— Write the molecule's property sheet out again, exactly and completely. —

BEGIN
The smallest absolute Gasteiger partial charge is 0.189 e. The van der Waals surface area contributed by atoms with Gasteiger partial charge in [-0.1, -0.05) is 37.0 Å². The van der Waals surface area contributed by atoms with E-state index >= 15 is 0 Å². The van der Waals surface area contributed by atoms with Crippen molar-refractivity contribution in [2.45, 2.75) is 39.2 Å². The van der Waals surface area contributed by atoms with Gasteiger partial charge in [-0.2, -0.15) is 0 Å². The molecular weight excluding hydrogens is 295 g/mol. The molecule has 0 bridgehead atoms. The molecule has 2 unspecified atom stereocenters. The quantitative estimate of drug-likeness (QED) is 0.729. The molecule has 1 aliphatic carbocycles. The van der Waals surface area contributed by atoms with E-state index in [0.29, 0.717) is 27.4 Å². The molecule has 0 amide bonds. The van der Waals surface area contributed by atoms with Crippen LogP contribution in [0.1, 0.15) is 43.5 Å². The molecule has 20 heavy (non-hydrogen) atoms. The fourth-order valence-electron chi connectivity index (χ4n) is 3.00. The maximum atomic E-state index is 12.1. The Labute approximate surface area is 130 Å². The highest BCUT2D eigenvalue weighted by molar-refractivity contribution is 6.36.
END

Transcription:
The smallest absolute Gasteiger partial charge is 0.189 e. The van der Waals surface area contributed by atoms with Gasteiger partial charge in [-0.1, -0.05) is 37.0 Å². The van der Waals surface area contributed by atoms with E-state index >= 15 is 0 Å². The van der Waals surface area contributed by atoms with Crippen molar-refractivity contribution in [2.45, 2.75) is 39.2 Å². The van der Waals surface area contributed by atoms with Gasteiger partial charge in [-0.2, -0.15) is 0 Å². The molecular weight excluding hydrogens is 295 g/mol. The molecule has 0 bridgehead atoms. The molecule has 2 unspecified atom stereocenters. The quantitative estimate of drug-likeness (QED) is 0.729. The molecule has 1 aliphatic carbocycles. The van der Waals surface area contributed by atoms with E-state index in [0.29, 0.717) is 27.4 Å². The molecule has 0 amide bonds. The van der Waals surface area contributed by atoms with Crippen LogP contribution in [0.1, 0.15) is 43.5 Å². The molecule has 20 heavy (non-hydrogen) atoms. The fourth-order valence-electron chi connectivity index (χ4n) is 3.00. The maximum atomic E-state index is 12.1. The Labute approximate surface area is 130 Å². The highest BCUT2D eigenvalue weighted by molar-refractivity contribution is 6.36.